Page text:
All three are politically competitive suburban districts. District-level polling also shows significant Republican problems — again, primarily in the suburbs — in New Jersey, Iowa, North Carolina, Pennsylvania and California, and Republican funds are now flowing into districts not initially regarded as even competitive in the past.

Democratic gains of at least 30-35 seats currently appear likely, and there is little reason to believe that the Kavanaugh confirmation fight will change that outcome.

Indeed, if it does have any impact, it will probably be to the Democrats’ advantage.

Meanwhile, in the Senate

The Supreme Court battle could have quite a different effect on the race for the Senate. Instead of college-educated, suburban whites being the key swing demographic group, self-identified Republicans, rural voters and Trump voters are crucial in these contests.

Democratic incumbents in North Dakota and West Virginia certainly need to win some of those voters to have any chance of surviving (as do Democratic incumbents in three or four other states).

So Democratic senators in difficult races have a complicated calculation to make.

On one hand, if Republicans are going to confirm Kavanaugh with 50 or 51 votes anyway, endangered Democratic senators could boost their chances by casting meaningless votes in favor of the nominee — thus proving their political independence to swing voters and Republican voters in pro-Trump states such as North Dakota, West Virginia and Indiana.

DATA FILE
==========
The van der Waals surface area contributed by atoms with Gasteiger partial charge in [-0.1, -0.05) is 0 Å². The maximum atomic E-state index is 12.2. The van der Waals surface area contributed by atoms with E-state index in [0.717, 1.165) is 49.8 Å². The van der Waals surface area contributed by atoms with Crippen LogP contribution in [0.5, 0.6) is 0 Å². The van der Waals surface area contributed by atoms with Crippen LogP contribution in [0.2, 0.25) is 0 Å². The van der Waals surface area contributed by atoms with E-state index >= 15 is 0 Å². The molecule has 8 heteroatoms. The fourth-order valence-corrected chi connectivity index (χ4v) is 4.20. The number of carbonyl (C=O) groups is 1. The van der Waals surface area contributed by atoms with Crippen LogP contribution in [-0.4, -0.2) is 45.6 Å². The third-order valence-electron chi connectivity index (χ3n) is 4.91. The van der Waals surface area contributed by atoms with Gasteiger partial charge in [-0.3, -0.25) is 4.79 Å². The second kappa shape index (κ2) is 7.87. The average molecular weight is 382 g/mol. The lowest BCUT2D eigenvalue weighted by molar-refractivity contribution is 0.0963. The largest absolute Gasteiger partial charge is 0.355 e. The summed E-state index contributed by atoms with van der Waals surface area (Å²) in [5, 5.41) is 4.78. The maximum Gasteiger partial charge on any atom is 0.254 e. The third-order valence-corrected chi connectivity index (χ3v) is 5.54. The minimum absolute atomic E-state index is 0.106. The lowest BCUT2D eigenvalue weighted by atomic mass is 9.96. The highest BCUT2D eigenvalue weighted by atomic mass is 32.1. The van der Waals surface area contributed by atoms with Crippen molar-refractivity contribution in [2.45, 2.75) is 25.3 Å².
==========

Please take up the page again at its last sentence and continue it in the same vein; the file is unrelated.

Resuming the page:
On the other hand, the intensity of the Kavanaugh fight makes it more difficult for Sens. Heidi Heitkamp, Joe Manchin III and Joe Donnelly to support confirmation because Democratic base voters are so outraged at Trump and Senate Republicans.

Voting for Kavanaugh — even if it has no impact on his confirmation — could anger and alienate those voters, which could well be fatal to the Democratic incumbents.

Of course, Democratic senators such as Donnelly now have new arguments to explain a vote against confirmation — the alleged unfairness of the process, questionable statements from Kavanaugh and the unanswered questions raised during the testimony of his accuser, Christine Blasey Ford.

While Democrats would love to kill the Kavanaugh nomination, dragging out the process to fill the court’s vacancy would only add to the concerns of Democratic senators running in heavily pro-Trump states by elevating the importance of partisanship, ideology and the Supreme Court.

That is less of a problem for Democrats in the House than it is for this cycle’s Senate class. Given the unexpected twists and turns of our politics these days — and of the Kavanaugh confirmation process — it’s probably wise not to rule out a few more twists and turns before November.

This column originally appeared in Roll Call on October 2, 2018.